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KURT WISE was a strange kid:       <http://www.preceptaustin.org/genesis_commentaries>,

Precept Ministries
Genesis Part I – Dr. Kurt Wise
Lesson 1 <http://www.preceptaustin.org/genesis_commentaries&gt; “Lectures Correlating with Precept Genesis Lessons,” Lesson One

This course will be dealing a lot with science. In this first lesson Dr. Wise will tell why Creation is important to him. Hopefully you will be convinced why Creation ought to be important to you.

Kurt Wise’s Story

Kurt was a strange kid, born and raised in Illinois. He lived in the country on a wooded piece of property and spent most of his time up in trees: in treehouses, hanging in trees and swinging from trees. It was in those trees as a child where he began to ask some serious questions about who he was, why he was, and what he knew. The questions most interesting to him during this time around ages 8-9 were about what he really knew. What did he know for sure? People had told him things but can you believe what people tell you? What do you know for sure?

He remembers seeing a squirrel up in the tree one day and thinking, “I can see that squirrel with my eyes. But if I close my eyes, I can’t see the squirrel. I don’t even know it’s there. I can’t see it with my shoulder or my elbow, so how do I know that the squirrel really exists? How do I know that my eyes aren’t deceiving me entirely and that the squirrel doesn’t really exist? Do I really know—does that squirrel really exist?” He was doubting it. Sometime later he saw another squirrel jumping around in the branches of the tree. He thought, “Wait a minute, when I close my eyes, I can also hear the squirrel.” So he could see and hear the squirrel at the same time. This must mean that the squirrel really exists, because if his eyes are deceiving him you wouldn’t expect that his ears would hear something that didn’t really exist at the same time that his eyes were showing him that the squirrel exists. He could see that his ears could be deceiving him independently of his eyes, and his eyes could be deceiving him independent of his ears, but both at the same time? No, couldn’t be. Must be that the squirrel really exists.

But—maybe not. What if there’s something that’s controlling both his eyes and his ears that’s trying to deceive him into thinking that the squirrel exists. If there was such a thing it would be clever of that thing to have both his eyes and his ears deceive him at the same time. “It almost got me! I almost fell for it.” He began to call that thing inside him that was deceiving him, his “imp.” Obviously, if he felt, saw, heard, it was somehow all controlled by this imp in a desire to deceive Kurt into believing that something exists when it really doesn’t.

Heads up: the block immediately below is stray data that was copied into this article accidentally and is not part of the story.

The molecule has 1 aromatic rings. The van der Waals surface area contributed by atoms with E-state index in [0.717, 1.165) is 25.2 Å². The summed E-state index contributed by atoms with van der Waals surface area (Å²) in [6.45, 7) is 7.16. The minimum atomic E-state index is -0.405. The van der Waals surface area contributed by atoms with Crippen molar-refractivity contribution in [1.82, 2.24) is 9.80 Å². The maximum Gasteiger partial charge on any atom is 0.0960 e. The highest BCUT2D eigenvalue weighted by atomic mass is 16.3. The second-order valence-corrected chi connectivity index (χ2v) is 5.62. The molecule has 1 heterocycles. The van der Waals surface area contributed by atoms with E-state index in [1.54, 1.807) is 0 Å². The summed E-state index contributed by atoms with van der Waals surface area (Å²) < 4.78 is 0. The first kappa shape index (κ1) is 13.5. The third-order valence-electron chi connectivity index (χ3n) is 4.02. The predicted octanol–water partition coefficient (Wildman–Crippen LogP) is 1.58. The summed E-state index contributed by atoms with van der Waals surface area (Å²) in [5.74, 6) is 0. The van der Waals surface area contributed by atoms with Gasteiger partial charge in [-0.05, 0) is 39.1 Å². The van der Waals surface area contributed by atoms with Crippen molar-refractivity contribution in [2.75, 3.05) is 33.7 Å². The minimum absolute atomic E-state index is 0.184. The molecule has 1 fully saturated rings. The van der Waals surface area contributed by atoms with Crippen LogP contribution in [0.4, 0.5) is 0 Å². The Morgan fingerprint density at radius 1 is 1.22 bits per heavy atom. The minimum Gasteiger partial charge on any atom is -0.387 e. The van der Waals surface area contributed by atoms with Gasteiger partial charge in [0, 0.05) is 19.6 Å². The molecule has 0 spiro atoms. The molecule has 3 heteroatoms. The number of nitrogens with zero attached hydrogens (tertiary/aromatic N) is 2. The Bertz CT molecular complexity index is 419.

One day he was walking down a path through the woods with a friend of his when the friend said, “Look! A deer!”

Kurt looked, and sure enough, a deer. Kurt saw and heard a deer. He asked his friend, “You saw and heard that deer?”

“Of course, I did. I just told you about it.”

Wow, that must mean the deer exists because here’s this dude who’s not Kurt who has just seen and heard this deer so it must be that this deer exists. It couldn’t be that he was being deceived. But, then again, how does he know that his friend exists? Because if Kurt couldn’t trust what he’s seeing and hearing, how does he know his friend really does exist? It’s the only reason

he knows he’s really there. And that’s just what an imp would do, isn’t it? An imp would create a friend who didn’t really exist to try to convince Kurt that the deer existed when it really didn’t exist. That’s what an imp would do. So that doesn’t help—he can’t know for sure.

Later, sitting in his treehouse thinking about this sort of thing, he asked, “What do I know exists? What do I know now? I know deceit’s going on. I know I’m being deceived. Wait—do I know that? Do I know if I exist?” It would be even more ambitious for an imp to create a Kurt who didn’t really exist, and then deceive that Kurt who didn’t really exist into believing in other things that didn’t really exist and get him to think about those things that didn’t really exist in order to keep his mind off of the fact that he didn’t exist. Kurt therefore could not conclude that he really existed. He must be the creation of his imp. That’s all he really knew for sure—the existence of his imp. On the other hand, how does he know his imp exists? It might be someone else’s imp who created Kurt’s imp to create Kurt to create his friend to make him believe that all the other things exist, but neither he nor his imp exists. So what did Kurt know? He knew there existed an imp. He knew there existed evil. But that’s all he knew.